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Elected as a Whig — afterward a Democrat. of Kentucky, had given due notice that, whenever this bilnd, Messrs. Dawson, of Georgia, and Dixon, of Kentucky, were ready to sustain Mr. Douglas throughoutic party.
It was said that I was a Whig from Kentucky, and that the amendment proposed by me should
I never thought that the great Senator from Kentucky (Mr. Clay), when he advocated that measure, dlanation.
I am glad to hear the Senator from Kentucky say that the bill, as it now stands, accompliThe explanation of the honorable Senator from Kentucky shows that his meaning was not what many supplorida; Houston and Rusk, of Texas; Dixon, of Kentucky; Bell and Jones, of Tennessee; Atchison, of M of Delaware, Cass, of Michigan, Thompson, of Kentucky, Geyer, of Missouri, Thomson, of New Jersey, ng a large Democratic majority, Linn Boyd, of Kentucky, was elected Speaker.
Mr. Buchanan, in his Aubstitute, prepared by Senator Crittenden, of Kentucky, and proposed in the House by Mr. Montgomery,
Sumner, Wade--10. Nays 30.
So far, the bill had been acted on as in Committee of the Whole.
On coming out of Committee, Mr. Clayton's amendment, above mentioned, was disagreed to--22 to 20--and the bill engrossed for its third reading by 29 to 12--and, at a late hour of the night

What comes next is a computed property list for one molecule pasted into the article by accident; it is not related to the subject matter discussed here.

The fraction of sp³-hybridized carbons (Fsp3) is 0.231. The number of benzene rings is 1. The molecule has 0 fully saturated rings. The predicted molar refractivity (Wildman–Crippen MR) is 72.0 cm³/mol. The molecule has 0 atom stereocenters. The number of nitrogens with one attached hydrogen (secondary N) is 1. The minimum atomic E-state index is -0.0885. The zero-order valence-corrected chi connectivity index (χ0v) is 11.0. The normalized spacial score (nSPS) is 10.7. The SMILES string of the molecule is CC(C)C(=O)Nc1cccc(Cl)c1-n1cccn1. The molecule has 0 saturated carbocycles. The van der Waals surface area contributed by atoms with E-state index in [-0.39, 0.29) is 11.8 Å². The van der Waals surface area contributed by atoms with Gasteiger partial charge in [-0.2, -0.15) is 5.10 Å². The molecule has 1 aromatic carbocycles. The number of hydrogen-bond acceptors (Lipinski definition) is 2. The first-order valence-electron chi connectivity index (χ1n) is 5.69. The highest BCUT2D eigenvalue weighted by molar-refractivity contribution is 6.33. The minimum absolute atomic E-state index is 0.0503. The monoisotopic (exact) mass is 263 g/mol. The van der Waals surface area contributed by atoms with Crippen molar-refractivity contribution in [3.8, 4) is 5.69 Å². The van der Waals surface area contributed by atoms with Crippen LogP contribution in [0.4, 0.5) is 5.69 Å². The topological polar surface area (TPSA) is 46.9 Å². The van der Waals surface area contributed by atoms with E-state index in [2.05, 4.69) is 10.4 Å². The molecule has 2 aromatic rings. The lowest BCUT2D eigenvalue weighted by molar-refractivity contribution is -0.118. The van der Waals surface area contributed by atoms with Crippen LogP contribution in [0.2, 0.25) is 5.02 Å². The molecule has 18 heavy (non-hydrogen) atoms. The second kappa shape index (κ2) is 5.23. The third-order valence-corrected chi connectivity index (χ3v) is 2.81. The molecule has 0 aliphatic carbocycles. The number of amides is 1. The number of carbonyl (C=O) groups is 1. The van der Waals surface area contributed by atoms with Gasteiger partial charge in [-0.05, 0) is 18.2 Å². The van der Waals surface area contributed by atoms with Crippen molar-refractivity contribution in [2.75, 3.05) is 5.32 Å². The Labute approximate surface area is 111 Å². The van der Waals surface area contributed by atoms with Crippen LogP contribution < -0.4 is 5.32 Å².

March 3d.--or rather, morning — passed: Yeas 37; Nays
Messrs. Bell, of Tennessee, Houston, of Texas, and Walker, of Wisconsin, who had voted against Mr. Chase's amendment above cited, and Mr. James, of Rhode Island, who had not voted on it at all, now voted Nay. Messrs. Bayard, of Delaware, Cass, of Michigan, Thompson, of Kentucky, Geyer, of Missouri, Thomson, of New Jersey, who did not vote for or against Gov. Chase's amendment, whereon we have given the Yeas and Nays, were now present and voted for the bill. 14: whereupon the Senate, exhausted by struggle and excitement, adjourned over from Friday to the following Tuesday.
In the House, this bill was not taken up for more than two months after